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Rated: 13+ · Prose · Death · #1186255
As time marches, some lives are lost beneath its trampling feet. Flash Fiction.
PROMPT: Two women sit at a coffee shop in a busy city. One is amazingly beautiful; the other is not. The beautiful one is agitated, distraught. She picks at her food, lights up cigarette after cigarette. She finally looks the other woman square in the face and says, “I want you to leave him alone.” Excersice for Genesis Writing Class.

An odd couple, the two women sit across from each other at the diner. The older, a jaw-dropping beauty, burns cigarette after cigarette. She drums her manicured nails on the table, staring at her companion and ignoring her meal. The other, a child by comparison, mirrors the siren's determined glare; but, beneath the table she wrings her hands. Her elder pounces at the show of weakness. Leaning over the table, she blows a cloud of smoke into the girl's face. Unfettered, she maintains her composure. The siren gives a contemptuous snort and settles back. She looks the child square in the eyes and says, "I want you to leave him alone."

The woman's plea hangs in the air; silence answers. "Excuse me, can I get you anything else," a passing waitress asks. Jerking her head toward the waitress, the siren glares through slitted eyelids. Her warning not lost, the waitress scuttles away in haste, glancing over her shoulder twice before disappearing behind a door.

Studying the young creature across the table, the woman's beautiful features tighten. Her eyebrows arch and her lip begins to twitch. She hones in on two damp ovals swelling across the girl's crumpled blouse. So, your little bastard needs a feed does he? The girl quickly tugs at her jacket; pulling it tight with calloused hands, ending the display. After another long puff and an exaggerated sigh, the woman tries again.

"I'm willing to pay you a handsomely, more than enough for you and your little beast to live comfortably. Just leave my son alone. If need be, I can arrange to place the child with another family. With a proper upbringing and our bloodline, assuming my son even is the father . . . ," the siren stares hard into girl's unflinching eyes, stubbing out her final smoke before continuing, "he might become something."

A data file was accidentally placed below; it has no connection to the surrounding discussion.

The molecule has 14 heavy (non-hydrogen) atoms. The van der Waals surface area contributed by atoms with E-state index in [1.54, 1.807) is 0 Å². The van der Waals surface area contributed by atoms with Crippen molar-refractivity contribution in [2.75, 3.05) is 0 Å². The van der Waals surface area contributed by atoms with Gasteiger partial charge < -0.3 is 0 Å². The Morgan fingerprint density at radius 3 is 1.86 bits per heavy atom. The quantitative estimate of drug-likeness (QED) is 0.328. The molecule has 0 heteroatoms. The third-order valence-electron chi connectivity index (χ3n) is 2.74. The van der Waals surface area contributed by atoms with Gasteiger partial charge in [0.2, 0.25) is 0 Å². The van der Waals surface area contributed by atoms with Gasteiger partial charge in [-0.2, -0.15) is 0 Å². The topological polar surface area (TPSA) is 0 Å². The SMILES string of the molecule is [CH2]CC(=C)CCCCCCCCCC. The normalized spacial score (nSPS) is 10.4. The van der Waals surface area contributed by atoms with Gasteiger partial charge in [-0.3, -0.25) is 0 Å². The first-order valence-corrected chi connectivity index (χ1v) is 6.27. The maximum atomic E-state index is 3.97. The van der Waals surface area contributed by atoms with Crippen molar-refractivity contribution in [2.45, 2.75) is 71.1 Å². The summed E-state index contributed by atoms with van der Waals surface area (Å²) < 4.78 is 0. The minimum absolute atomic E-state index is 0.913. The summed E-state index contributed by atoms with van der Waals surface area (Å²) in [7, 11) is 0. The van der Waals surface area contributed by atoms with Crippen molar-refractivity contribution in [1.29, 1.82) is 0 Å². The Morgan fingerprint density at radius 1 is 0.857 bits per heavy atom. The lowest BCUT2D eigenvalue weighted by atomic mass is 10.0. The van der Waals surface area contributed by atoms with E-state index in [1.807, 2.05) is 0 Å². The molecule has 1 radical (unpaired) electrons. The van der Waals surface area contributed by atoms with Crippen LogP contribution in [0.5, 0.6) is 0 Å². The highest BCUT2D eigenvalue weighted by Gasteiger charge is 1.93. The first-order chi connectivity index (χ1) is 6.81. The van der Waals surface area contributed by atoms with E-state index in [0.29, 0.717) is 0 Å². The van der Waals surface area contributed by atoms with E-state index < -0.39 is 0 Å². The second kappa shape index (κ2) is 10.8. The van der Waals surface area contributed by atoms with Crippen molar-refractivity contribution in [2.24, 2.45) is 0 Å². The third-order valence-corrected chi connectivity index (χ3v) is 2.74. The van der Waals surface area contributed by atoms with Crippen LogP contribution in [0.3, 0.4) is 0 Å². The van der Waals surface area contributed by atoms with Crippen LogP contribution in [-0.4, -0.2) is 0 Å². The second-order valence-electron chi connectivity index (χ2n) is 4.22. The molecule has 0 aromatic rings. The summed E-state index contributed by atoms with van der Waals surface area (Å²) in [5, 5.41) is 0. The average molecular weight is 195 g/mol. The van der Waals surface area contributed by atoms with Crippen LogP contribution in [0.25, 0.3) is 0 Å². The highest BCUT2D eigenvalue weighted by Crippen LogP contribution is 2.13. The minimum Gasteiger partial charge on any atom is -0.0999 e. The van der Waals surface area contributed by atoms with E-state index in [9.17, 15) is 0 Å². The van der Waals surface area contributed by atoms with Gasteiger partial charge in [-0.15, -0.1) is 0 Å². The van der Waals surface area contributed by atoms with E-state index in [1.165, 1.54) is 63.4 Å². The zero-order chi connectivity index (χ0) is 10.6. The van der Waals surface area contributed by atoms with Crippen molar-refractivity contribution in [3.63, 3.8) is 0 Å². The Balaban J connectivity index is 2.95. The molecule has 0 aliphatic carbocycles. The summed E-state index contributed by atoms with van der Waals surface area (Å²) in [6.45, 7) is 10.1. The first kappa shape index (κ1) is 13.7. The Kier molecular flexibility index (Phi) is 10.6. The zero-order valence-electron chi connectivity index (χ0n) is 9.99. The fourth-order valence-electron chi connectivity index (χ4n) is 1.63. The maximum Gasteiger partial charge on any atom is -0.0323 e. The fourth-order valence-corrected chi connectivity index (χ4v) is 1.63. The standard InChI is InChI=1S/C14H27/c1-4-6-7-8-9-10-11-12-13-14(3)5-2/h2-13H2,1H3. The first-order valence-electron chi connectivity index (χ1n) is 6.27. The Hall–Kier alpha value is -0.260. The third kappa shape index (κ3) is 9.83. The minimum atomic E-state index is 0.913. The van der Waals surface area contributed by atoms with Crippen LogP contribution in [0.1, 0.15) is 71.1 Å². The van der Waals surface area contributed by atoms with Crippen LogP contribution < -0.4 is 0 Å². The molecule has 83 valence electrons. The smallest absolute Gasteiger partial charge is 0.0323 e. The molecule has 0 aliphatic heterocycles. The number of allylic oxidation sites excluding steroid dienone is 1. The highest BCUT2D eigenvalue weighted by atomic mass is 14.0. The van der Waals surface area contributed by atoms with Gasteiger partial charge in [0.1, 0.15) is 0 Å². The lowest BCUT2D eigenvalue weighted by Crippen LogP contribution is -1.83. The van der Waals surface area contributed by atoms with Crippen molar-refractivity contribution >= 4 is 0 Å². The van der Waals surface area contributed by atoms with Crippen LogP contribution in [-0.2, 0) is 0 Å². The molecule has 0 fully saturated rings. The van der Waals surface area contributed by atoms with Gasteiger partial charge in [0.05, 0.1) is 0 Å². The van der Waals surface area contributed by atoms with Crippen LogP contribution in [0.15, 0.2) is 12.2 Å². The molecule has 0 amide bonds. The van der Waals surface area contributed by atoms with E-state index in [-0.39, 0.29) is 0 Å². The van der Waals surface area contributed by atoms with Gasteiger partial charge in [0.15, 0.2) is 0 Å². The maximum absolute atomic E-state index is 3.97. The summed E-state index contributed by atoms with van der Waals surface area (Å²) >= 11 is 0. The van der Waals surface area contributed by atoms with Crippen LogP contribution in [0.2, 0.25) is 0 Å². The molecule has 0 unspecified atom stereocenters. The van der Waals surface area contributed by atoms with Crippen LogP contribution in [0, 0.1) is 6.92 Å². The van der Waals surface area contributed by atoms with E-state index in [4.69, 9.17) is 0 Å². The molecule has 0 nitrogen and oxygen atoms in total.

The girl's silent determination infuriates. "That is all I'm willing to do. It's my final offer, you miserable thing!" The woman's mouth twists, through clinched teeth she nearly hisses, "I would rather fit my mother's ring to pig's hoof than give my consent to this union. At least, then I could - "

"That's enough, Mother!" commands a deep voice from behind. The siren freezes; her breath catches and her eyes widen, as though a child caught sneaking a cookie. Her son storms around the booth, clutching an infant to his chest. He helps the girl to her feet and gently kisses her head before turning toward his mother. In a voice as distant as his eyes, he warns, "This is the last time you will shame me!" One bejeweled hand flutters about the siren's chest like a trapped butterfly. She blinks back tears, searching for words behind her eyelids. His voice echoes, drumming to a screech. Her eyes fly open; she is alone. Tears fall freely, her face a watercolored portrait of make-up and misery.


"What's her deal?" The waitress thumbs cautiously to the old lady sobbing at an empty table.

"Oh, her?" the manager answers, "She's somewhat of a regular. Lives up at the mental institution, I think. Comes in every few months, sits at the same table. Apparently she and her family were here celebrating a wedding or something. They left and a car jumped the curb. Killed 'em all. Three of 'em, I believe. Right there on the sidewalk." The manager stares out front door and then at the little old lady. He shakes his head. "It's been years and years ago. I wasn't working here when it happened." He sighs and starts another pot of coffee, "Just terrible, she must've really loved them . . . "

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